Steve Sorensen - Morning Glass
Posted on 21 January 2019
In 1993 I published Mike Doyle’s autobiography, Morning Glass. I had known Mike about ten years by then, surfed with him countless times, and visited him at his home on Gringo Hill in San Jose del Cabo. Though I had worked as a journalist for twenty years and had interviewed hundreds of people, I had never met such a natural storyteller as Mike. His recollections were vivid, dramatic, sometimes painfully honest, and often outrageously funny. Mike’s work on the book was entirely spoken. My job was to record his tales on paper, then assemble them in book form.
Morning Glass was well received right from the start. The Orange County Register said, “Morning Glass is a thoughtful portrait of a man enthralled with the ocean.” And the Honolulu Star-Bulletin said, “Throughout all his adventures and misadventures, Doyle has eschewed the accumulation of material goods, instead directing his energy to developing a rich network of friends that has become his true wealth. Eccentric characters shuffle or strut in and out of Doyle’s tale and breathe life into this unusual history of surfing.”
In February of 1994, Mike and I were on a book-signing tour to publicize Morning Glass. We had just been hosted by Blackies surf club at Newport Beach, where the members had bought a couple hundred copies of the book. Our next appearance would be at the O’Neill’s Surf Shop in Santa Cruz, but that was still a week away, and, though our pockets were stuffed with cash, we hadn’t thought much about what to do in the meantime. So Mike suggested, “Why don’t we go snowboarding.”
“Okay,” I said, “but I’ve never snowboarded before. You’ll have to teach me.”
“I’ve never snowboarded either,” Mike admitted. “No big deal. We’ll teach each other.”
As incredible as it might seem, the man who had invented the single ski, which many people consider the precursor to the snowboard, didn’t know how to snowboard. The failure of his single ski had left a bitter taste, and he’d never made the transition from skiing. My own background doing backcountry snow surveys in the Sierra Nevada had steered me toward telemark skiing, and my mountain buddies sneered at snowboarders as nothing but “knuckle draggers.”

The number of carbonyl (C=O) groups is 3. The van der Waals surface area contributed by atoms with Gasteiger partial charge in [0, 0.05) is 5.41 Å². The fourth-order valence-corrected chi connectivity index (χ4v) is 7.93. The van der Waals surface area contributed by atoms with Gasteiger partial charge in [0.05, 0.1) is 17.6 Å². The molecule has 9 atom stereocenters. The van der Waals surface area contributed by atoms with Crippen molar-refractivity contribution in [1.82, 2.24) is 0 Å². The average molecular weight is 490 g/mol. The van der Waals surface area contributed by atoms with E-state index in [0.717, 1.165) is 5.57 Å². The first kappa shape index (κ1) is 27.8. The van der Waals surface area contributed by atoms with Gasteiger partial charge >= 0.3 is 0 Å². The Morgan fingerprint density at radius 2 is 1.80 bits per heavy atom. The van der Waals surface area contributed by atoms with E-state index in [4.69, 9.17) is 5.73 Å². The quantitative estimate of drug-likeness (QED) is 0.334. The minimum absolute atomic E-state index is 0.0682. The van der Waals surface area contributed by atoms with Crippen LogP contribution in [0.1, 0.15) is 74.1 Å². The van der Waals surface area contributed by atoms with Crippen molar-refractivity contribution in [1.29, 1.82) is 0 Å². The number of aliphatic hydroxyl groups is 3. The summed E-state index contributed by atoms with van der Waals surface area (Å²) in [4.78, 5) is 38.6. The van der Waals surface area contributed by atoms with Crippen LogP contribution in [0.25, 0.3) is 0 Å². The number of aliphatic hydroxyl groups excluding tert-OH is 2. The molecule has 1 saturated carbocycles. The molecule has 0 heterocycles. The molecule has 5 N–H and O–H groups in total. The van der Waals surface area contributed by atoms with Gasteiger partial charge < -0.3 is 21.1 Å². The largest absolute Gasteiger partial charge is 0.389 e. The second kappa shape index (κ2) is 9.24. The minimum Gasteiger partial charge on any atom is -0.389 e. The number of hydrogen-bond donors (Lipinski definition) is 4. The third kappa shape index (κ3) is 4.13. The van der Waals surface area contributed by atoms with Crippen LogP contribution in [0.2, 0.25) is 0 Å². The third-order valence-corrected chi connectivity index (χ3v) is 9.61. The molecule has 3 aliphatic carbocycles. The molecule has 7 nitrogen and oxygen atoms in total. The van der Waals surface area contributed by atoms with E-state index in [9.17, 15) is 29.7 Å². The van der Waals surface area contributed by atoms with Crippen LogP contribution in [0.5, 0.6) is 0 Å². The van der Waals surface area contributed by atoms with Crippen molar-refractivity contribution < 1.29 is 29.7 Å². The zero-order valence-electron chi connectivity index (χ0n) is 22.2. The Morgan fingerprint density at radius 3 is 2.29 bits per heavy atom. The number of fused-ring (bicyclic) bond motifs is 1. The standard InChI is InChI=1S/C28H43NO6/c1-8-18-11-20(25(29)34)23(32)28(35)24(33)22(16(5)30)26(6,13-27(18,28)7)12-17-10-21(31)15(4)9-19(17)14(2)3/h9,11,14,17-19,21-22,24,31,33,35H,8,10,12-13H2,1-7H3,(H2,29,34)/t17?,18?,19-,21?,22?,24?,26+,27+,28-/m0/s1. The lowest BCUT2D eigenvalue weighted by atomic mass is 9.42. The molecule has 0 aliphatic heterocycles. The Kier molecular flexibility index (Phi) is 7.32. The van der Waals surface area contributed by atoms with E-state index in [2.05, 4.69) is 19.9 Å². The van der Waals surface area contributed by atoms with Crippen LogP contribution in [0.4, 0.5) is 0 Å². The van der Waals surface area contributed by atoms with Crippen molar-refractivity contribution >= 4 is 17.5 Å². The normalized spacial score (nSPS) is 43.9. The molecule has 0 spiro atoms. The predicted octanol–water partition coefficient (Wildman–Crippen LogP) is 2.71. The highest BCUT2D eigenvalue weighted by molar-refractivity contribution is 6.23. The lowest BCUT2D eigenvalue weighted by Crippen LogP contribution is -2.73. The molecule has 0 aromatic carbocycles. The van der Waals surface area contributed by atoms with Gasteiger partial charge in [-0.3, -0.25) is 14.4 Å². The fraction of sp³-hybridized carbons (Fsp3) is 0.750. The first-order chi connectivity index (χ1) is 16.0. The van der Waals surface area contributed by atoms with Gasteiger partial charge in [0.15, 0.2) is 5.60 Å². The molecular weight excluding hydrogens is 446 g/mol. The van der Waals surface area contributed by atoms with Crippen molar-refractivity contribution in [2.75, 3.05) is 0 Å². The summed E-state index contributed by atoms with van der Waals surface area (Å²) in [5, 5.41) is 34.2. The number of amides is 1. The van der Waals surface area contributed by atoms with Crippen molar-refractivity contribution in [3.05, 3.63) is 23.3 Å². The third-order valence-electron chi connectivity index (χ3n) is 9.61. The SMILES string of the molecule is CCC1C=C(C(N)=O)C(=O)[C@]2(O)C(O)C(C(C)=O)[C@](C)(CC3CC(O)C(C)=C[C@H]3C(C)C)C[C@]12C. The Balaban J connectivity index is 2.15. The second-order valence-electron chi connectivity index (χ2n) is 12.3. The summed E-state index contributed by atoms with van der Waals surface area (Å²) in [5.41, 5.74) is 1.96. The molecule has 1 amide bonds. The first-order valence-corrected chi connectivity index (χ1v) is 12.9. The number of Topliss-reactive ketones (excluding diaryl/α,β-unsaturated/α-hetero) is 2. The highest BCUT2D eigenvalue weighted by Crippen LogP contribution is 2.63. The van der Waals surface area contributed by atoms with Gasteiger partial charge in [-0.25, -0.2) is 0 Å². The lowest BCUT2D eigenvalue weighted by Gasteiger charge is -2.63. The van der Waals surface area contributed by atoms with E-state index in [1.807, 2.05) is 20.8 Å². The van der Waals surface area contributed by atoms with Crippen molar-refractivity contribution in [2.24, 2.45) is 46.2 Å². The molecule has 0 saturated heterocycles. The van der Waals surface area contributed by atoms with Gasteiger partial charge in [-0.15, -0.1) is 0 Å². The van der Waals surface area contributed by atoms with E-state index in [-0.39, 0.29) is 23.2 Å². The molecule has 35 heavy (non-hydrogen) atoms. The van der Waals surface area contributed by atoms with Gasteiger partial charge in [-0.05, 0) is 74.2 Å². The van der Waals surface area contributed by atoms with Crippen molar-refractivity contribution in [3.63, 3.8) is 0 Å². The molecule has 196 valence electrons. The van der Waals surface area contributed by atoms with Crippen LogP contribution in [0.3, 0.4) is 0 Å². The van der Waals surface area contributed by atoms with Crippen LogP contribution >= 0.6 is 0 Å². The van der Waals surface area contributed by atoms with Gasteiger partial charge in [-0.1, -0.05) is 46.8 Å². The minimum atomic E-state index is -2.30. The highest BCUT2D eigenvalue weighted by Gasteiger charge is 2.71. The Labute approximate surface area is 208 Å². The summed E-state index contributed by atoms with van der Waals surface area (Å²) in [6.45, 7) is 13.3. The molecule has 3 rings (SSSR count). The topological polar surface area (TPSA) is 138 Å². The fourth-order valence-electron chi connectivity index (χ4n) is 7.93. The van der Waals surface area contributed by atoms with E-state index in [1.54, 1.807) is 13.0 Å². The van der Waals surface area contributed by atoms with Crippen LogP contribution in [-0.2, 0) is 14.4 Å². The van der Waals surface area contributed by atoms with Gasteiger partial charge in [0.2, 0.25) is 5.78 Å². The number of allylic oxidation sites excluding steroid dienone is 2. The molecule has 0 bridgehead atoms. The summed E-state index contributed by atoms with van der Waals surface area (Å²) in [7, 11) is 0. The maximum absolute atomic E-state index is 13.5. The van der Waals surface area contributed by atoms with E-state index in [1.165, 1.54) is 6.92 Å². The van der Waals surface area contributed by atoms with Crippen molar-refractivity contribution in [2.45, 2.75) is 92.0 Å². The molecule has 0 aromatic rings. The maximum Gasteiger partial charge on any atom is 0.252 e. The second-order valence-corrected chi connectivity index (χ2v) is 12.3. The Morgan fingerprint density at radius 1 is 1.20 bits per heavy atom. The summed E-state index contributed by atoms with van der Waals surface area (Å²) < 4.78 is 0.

While we were driving to Big Bear, Mike and I weighed our ignorance and realized that all we really knew about snowboarding was that you must always turn on the uphill edge and never catch a downhill edge. “Just like skiing,” I said.
“Yeah, but they say that on a snowboard it’s a lot worse,” Mike added. “Catching an edge can slam you into the ice so hard it’ll knock you silly.”
After we’d rented our boards, we strapped them on in the parking lot and tried to visualize what it felt like to carve a turn: bending, unweighting, and coming down on the uphill edge. We were both nervous, but there was nothing left to do but get on the lift. I was wearing a hat that read “No Fear.” I took it off and said to Mike, “This should be spelled “Know Fear.”
The crowd at Big Bear was not only far younger than us, but they didn’t exactly look like they were from the beach culture we knew. They were tattooed and dreadlocked, with baggy pants and glazed eyes. At first Mike and I were just dead pylons for them to negotiate around, hooting and hollering as they blazed by the two newbies. Both of us caught a downhill edge several times and were slammed brutally into the snow. I think Mike hit his head hard once, and I ended up with a knot on my elbow the size of a golf ball. We were bruised and stiff, but by the end of the day we were carving smooth turns, and linking turns together, too.
Not long after that I returned to telemark skiing, which is far more functional in the backcountry conditions I preferred. But Mike went on to become an excellent snowboarder, pushing the limits of speed on the finely groomed slopes of Aspen. Rather than adopting the common but ugly style of thrusting your upper body around to torque your board into position, Mike developed a carver’s style of turning entirely by laying the board on edge and allowing the board’s contours to complete the turn. Like his style of surfing, and like his life, it is creative, masterful, and wonderful to watch.
(Steve Sorensen’s other books include: Heap of Bones: A Baja Surfer’s Chronicle, and his memoir, A Branch of the Sky: Fifty Years of Adventure, Tragedy, and Restoration in the Sierra Nevada.)